Who are we as a nation? Here is what the hard times have revealed

Dr Rebecca Huntley is a social researcher, author of numerous books and has written for magazines and newspapers for decades. She is an environmentalist and avid hiker. She loves exploring small towns and natural places across Australia.

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Comments (6)
  • Maria Lennartz says:

    Very much a political comment. Not really what is expected from Australian Traveller!! If you are that interested in politics, get involved yourself.

  • suzanne says:

    We have just crawled out of Covid Madness to end up being one of the top 5 Vaccinated Nations in the World, but this article reflecting what some Sudanese guy’s impression of Home and Away was I find truly melancholy. Lighten up ! What’s Australia like ? – Rachel, try listening to ‘Macca on a Sunday morning’ and you’ll find it full of interesting, involved people from all walks of Life living the dream. Low on confidence ? that just seems to fit in with a self loathing viewpoint ‘ some ‘ Lweft leaning Aussies like pontificating on. There are millions of people in the outer suburbs and regions who quite like Australia, nothing is perfect but they would not want to live anywhere else.

  • Carolyn Whyte says:

    WOW! This is powerful -and brilliantly written. I am so relieved to read back my own thoughts, prides, frustrations and fears expressed so articulately by someone with the knowledge and research to back it up. Huge congratulations Rebecca. Let’s hope that Australians can collectively get moving and get this happening. Back to manufacturing, buying Australian and coming up with the best possible energy solutions for us (and the planet).


  • Helke says:

    As a migrant of 50 years ago and eventually proud Australian citizen I cannot agree with you more. It makes me sad that when it comes to choose our leaders, many of my fellow Australians vote for security in the here and now rather than for bold visions in the future (one example is our superannuation system that was long overdue when it came in and needs to be upgraded). Can you please make sure that politicians in the Labour party read your article. They attempted to be visionary last time, but now seem to be very timid. I believe the population may just about be ready to embrace solid, fact-based ideas that catapult Australia out of the digging and selling mentality into an exciting, creative space….with a little help and support from the government.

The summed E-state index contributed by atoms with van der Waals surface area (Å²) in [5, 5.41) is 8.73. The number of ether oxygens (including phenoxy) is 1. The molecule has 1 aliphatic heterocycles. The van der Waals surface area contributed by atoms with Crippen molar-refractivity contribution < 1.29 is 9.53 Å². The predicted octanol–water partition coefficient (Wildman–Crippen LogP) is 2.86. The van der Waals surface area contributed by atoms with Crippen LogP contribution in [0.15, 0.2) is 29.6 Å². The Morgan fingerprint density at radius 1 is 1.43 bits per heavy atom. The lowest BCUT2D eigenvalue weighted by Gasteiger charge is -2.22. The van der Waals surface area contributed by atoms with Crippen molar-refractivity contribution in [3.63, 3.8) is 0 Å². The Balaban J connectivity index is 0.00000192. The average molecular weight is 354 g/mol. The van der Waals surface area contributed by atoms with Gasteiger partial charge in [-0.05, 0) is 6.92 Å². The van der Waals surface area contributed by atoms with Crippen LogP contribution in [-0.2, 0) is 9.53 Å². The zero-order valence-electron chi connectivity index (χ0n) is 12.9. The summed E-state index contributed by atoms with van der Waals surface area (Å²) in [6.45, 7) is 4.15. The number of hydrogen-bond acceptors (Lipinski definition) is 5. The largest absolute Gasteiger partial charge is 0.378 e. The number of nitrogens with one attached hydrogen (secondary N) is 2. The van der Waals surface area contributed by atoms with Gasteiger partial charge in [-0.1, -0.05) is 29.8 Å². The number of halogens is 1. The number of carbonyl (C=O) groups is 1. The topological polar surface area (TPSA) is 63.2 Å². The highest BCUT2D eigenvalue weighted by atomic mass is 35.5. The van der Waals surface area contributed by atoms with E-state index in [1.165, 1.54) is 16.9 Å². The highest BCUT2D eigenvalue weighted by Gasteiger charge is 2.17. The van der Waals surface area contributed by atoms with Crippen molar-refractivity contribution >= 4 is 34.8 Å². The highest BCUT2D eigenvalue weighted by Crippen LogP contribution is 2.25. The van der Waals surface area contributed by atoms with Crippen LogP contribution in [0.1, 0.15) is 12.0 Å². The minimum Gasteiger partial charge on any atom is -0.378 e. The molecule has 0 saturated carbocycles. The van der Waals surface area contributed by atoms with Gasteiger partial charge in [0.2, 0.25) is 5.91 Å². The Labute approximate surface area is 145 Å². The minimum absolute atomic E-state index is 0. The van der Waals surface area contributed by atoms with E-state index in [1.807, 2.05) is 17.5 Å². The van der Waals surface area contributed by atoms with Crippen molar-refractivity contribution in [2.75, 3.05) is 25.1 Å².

• Sonia Fingleton says:

    These reflections on research and natural disasters share little research or reflection on the core beliefs of our citizens, their attitudes to religion and other key values that shape the fabric of a society. I would have liked to see more about who we are, deeper, in our hearts, and what we want for our children from a moral and spiritual perspective. What are the ground rules for the future and what can we draw from the diverse cultural mix that makes up our population. There is much to learn and share.

  • Ilona Tar says:

    Such a good read, so many poignant, relatable insights. “I want more. More for my kids, for my community and for my country.” I heard this very sentiment lamented by many 30-something Aussie expats living in Singapore when I there. We had the example of their benign dictatorship and 20 year national master plan, accessible to its people. Very reassuring. They already had a purpose built air-borne pandemic hospital, as an example, which alone reduced people’s anxiety enormously when Covid hit …
    This piece really highlights how lucky we are to call Australia home (love the Home and Away reflection) with a few solid tweaks we could really soar